A week ago we interviewed our first patient in a community setting, an entry which I highly recommend you read - it's a biggie. Anyway, we were tasking with compressing what we'd learned during that experience into a 15 minute presentation which we would have to deliver to our community supervisors and the rest of our community group (8 more people).
Due to some slight complications (very busy schedules, a birthday at the weekend and half our group being infected with some sort of plague) we left it until yesterday to decide what how we were going to approach it. Which is how I found myself awake at 5.30 this morning frantically collating everyone's separate notes into a coherent presentation.
It was really interesting hearing from the other groups about their experiences, as they managed to capture the personality and feelings of their patients despite having to present completely anonymised information. Social factors very much came to the fore, and we had all independently asked about the desirable characteristics of a good physician - some strong lessons to take home. None of us managed to keep to the 15 minute time limit, particularly our group who finished at a sluggish 24 minutes. In our defence, we had included a poem given to us by our patient. Furthermore, the sessions were apparently designed with groups of 3 in mind rather than the 4 we had - future presentations might be extended to 20 minutes.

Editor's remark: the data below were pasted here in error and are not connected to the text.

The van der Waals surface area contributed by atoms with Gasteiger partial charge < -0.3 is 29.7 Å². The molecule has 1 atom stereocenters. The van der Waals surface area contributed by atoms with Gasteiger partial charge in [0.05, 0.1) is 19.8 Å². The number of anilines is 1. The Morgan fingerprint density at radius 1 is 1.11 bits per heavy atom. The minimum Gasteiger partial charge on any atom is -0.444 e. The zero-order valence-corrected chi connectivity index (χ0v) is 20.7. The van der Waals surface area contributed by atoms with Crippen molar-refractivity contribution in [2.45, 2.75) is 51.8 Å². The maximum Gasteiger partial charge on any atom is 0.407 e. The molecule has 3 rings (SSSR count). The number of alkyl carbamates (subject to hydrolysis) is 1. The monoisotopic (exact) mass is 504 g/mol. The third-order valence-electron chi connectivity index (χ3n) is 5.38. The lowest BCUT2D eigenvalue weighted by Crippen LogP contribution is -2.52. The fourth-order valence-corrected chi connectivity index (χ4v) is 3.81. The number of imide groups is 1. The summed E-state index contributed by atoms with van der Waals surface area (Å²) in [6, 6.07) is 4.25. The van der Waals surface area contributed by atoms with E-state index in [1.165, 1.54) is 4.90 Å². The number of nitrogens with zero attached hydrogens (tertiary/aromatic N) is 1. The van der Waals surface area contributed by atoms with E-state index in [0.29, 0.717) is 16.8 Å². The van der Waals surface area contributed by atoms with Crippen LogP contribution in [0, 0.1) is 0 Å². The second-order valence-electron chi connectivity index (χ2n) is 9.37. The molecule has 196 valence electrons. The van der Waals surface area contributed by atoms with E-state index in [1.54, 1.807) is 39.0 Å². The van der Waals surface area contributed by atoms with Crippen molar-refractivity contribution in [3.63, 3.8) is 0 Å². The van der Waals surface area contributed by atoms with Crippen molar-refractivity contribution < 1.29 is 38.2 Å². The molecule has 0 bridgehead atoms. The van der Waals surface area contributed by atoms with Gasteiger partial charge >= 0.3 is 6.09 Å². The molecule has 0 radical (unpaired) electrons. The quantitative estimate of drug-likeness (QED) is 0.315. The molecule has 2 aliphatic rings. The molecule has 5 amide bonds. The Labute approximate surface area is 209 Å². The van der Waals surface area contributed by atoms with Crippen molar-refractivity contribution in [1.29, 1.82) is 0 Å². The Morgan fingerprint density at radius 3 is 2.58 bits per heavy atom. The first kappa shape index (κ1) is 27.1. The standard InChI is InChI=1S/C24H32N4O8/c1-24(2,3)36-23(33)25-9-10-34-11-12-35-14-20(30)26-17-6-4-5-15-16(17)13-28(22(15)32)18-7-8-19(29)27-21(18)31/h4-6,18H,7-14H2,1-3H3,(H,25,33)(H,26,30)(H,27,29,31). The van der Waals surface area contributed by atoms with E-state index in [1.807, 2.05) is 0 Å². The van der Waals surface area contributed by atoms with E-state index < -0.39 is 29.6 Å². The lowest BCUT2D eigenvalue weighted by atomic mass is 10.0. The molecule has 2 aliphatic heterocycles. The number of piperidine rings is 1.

Lunch was grim - we all went out for a meal as a large group which was lovely, but both myself and Tom were immensely disappointed by the food. My carbonara was essentially just macaroni cheese with bacon. Still, the atmosphere was good, despite our having to rush to make it back to the base on time for the afternoon session.
Which was a talk from a smoking cessation expert on the health effects of long term smoking and the kind of strategies used to help people quit, particularly pregnant women. There were some interesting facts in there I'd never heard before, including that the formulation of cigarettes is such that they are effectively designed to be addictive - I suppose that makes sense, just like any consumable product. We rounded out the day with some feedback on how we thought the community days were going and headed home.
In the evening I took a nap, woke up and decided to nap again (the classic). This second slumber rapidly became a nightmare, which I suppose serves me right. I'm planning on going for an early morning run tomorrow - it's currently 00:57, so we'll see whether or not that goes ahead.